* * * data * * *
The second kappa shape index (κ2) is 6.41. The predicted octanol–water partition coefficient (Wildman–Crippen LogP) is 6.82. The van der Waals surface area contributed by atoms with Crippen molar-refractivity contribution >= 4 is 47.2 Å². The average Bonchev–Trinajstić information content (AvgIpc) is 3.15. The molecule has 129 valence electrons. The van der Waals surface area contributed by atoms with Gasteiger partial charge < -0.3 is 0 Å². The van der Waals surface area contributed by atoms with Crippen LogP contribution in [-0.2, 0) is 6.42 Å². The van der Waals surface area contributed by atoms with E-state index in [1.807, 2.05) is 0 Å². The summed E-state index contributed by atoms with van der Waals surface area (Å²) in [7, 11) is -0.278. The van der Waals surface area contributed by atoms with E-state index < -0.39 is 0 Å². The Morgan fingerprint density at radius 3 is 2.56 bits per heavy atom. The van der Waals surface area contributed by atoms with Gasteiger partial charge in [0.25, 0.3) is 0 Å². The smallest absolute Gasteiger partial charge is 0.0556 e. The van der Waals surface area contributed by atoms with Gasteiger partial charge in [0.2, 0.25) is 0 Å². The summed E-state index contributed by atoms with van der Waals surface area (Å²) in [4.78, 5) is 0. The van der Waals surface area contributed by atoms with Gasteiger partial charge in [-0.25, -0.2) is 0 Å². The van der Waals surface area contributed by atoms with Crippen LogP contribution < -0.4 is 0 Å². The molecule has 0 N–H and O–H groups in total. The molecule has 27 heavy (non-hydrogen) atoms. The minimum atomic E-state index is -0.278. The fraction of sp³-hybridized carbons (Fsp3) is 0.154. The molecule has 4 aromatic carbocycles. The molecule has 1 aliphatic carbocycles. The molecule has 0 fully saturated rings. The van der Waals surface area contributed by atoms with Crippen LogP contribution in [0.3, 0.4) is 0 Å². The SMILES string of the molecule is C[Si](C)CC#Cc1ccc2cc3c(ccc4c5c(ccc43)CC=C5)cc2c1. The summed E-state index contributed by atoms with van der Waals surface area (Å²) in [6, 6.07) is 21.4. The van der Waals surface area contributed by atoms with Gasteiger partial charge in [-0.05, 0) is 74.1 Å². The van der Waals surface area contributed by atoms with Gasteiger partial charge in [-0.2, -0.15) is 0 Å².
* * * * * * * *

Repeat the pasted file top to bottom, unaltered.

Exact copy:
The second kappa shape index (κ2) is 6.41. The predicted octanol–water partition coefficient (Wildman–Crippen LogP) is 6.82. The van der Waals surface area contributed by atoms with Crippen molar-refractivity contribution >= 4 is 47.2 Å². The average Bonchev–Trinajstić information content (AvgIpc) is 3.15. The molecule has 129 valence electrons. The van der Waals surface area contributed by atoms with Gasteiger partial charge < -0.3 is 0 Å². The van der Waals surface area contributed by atoms with Crippen LogP contribution in [-0.2, 0) is 6.42 Å². The van der Waals surface area contributed by atoms with E-state index in [1.807, 2.05) is 0 Å². The summed E-state index contributed by atoms with van der Waals surface area (Å²) in [7, 11) is -0.278. The van der Waals surface area contributed by atoms with E-state index < -0.39 is 0 Å². The Morgan fingerprint density at radius 3 is 2.56 bits per heavy atom. The van der Waals surface area contributed by atoms with Gasteiger partial charge in [0.25, 0.3) is 0 Å². The smallest absolute Gasteiger partial charge is 0.0556 e. The van der Waals surface area contributed by atoms with Gasteiger partial charge in [0.2, 0.25) is 0 Å². The summed E-state index contributed by atoms with van der Waals surface area (Å²) in [4.78, 5) is 0. The van der Waals surface area contributed by atoms with Gasteiger partial charge in [-0.25, -0.2) is 0 Å². The van der Waals surface area contributed by atoms with Crippen LogP contribution < -0.4 is 0 Å². The molecule has 0 N–H and O–H groups in total. The molecule has 27 heavy (non-hydrogen) atoms. The minimum atomic E-state index is -0.278. The fraction of sp³-hybridized carbons (Fsp3) is 0.154. The molecule has 4 aromatic carbocycles. The molecule has 1 aliphatic carbocycles. The molecule has 0 fully saturated rings. The van der Waals surface area contributed by atoms with Crippen LogP contribution in [0.3, 0.4) is 0 Å². The SMILES string of the molecule is C[Si](C)CC#Cc1ccc2cc3c(ccc4c5c(ccc43)CC=C5)cc2c1. The summed E-state index contributed by atoms with van der Waals surface area (Å²) in [6, 6.07) is 21.4. The van der Waals surface area contributed by atoms with Gasteiger partial charge in [-0.05, 0) is 74.1 Å². The van der Waals surface area contributed by atoms with Gasteiger partial charge in [-0.2, -0.15) is 0 Å².